Synoptic Scripts


The scripts that you can create and run with synoptic views are essentially the same as those you create and run with the script editor. However, synoptic scripts have a couple of extra features: special variables and the ability to easily include external files. There is no limit on the size of synoptic scripts.

Special Variables in Synoptic Script Procedures

Procedures in synoptic scripts have special variables that let you determine the object on which the synoptic is applied, as well as the mouse button and key modifiers used when clicking the link.

NoteIf you are updating an older synoptic property that supports only in_obj and you want to use the new function signatures, you must open the corresponding .htm file in a text editor and change <body> to <body version="2">.


The in_obj variable is a string containing the name of the scene object to which the synoptic property is applied, and is set automatically. This means that you can use in_obj to access anything on the scene object, and reuse the synoptic file on other objects. For example:

myVis = GetValue (in_obj & ".visibility.viewvis")

You can also get a pointer to the object with the synoptic property:

set oObj = GetValue (in_obj)

There are a few things you should know when using in_obj in your synoptic script procedures:

  • in_obj is always the name of the object on which the synoptic property is applied. This could be either the scene object itself, or a parent if the object inherits a synoptic property applied in branch mode.

  • If a primary synoptic view opens secondary ones, the value of in_obj does not change. You can still use in_obj to refer to the scene object in secondary synoptic views, even if those views are not directly applied on anything in the scene.

  • If there are multiple synoptic properties on the same scene object, you can cycle through the views using the up and down arrow keys. When you do this, the value of in_obj can change if, for example, one synoptic property is applied directly on the object and another one is inherited from a parent.

  • The value of in_obj is displayed in square brackets on the title bar of synoptic views.


The in_mousebutton variable is an integer that indicates which mouse button was used to click the hotspot. You can use this variable in your script to perform different operations based on the mouse button.

  • 0 indicates the left mouse button.

  • 1 indicates the middle mouse button.

  • 2 indicates the right mouse button.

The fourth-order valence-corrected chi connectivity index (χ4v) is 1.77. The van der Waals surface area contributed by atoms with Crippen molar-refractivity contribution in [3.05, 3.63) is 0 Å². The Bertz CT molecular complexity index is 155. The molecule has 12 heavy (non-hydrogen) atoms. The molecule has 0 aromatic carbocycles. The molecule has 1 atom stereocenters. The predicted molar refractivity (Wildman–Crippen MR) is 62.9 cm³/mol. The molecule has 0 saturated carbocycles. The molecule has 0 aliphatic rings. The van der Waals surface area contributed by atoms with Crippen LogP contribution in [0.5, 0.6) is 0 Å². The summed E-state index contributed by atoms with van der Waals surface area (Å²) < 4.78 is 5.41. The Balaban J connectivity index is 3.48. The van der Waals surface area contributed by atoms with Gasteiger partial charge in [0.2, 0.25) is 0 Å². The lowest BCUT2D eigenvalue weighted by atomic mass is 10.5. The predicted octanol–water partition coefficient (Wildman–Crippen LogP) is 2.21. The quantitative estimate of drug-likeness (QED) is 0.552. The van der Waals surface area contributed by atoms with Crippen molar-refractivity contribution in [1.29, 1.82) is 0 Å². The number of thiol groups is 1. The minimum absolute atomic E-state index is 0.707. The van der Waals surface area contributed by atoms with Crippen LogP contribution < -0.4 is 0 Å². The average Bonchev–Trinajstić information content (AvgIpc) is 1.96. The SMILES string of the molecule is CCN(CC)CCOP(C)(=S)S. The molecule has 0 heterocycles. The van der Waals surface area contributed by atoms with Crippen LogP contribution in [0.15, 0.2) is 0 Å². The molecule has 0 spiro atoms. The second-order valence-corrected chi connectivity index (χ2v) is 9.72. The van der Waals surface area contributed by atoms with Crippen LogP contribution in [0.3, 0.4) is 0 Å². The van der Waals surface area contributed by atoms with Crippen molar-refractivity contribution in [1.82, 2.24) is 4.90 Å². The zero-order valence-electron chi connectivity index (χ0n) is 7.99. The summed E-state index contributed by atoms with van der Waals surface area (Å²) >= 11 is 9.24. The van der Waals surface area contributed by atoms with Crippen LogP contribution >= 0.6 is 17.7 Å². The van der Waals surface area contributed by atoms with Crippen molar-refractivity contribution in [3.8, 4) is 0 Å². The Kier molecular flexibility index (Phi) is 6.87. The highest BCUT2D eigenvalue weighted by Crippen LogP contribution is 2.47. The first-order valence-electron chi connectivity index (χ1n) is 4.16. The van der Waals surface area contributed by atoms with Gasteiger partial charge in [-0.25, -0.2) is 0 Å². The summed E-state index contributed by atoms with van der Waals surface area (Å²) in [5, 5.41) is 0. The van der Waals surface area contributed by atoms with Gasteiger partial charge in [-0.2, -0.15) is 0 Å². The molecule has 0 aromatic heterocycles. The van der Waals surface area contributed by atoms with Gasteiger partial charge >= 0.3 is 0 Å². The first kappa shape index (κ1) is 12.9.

The in_keymodifier variable is an integer that indicates which key modifiers were pressed when the hotspot was clicked. You can use this variable in your script to perform different operations based on the Shift, Ctrl, or Alt keys were pressed.

  • 0 indicates no modifier keys were pressed.

  • 1 indicates that the Shift key was pressed.

  • 2 indicates that the Ctrl key was pressed.

  • 4 indicates that the Alt key was pressed.

  • Combinations of keys are indicated by the sum of the key values. For example, 5 indicates that Shift+Alt was pressed.

Turning Off Command Logging

Normally, scripts run from a synoptic view log every command line to the command history. However, you can turn off command logging temporarily in a script by getting the current value of the scripting.cmdlog preference, setting it to false, performing the main block of your script, and finally restoring the original preference value. This can speed up the performance of synoptic scripts. See Preferences [SDK Guide].

Including External Files

You can include external files in synoptic scripts using the #include statement. This lets you easily reuse a library of helper functions that you have created. There is no limit to the number of files you can include.

The external files must either be in the same directory as the synoptic (HTML) file that includes them, or at an absolute path you specify. To include an external file, use one of the following forms:

#include "myFile.vbs"
#include "<absolute_path>/myFile.vbs"

When you include a file, it's as if the entire contents of the external file were typed into the synoptic file at the position of the #include statement. Be careful not to accidentally put the #include statement inside a subroutine if you want the procedures and functions defined in the external file to be available at a global level.

NoteIf you reopen the synoptic file in the synoptic editor, the #include statements are expanded. Use a text editor to modify the synoptic file if you want your helper functions to be maintained as external references.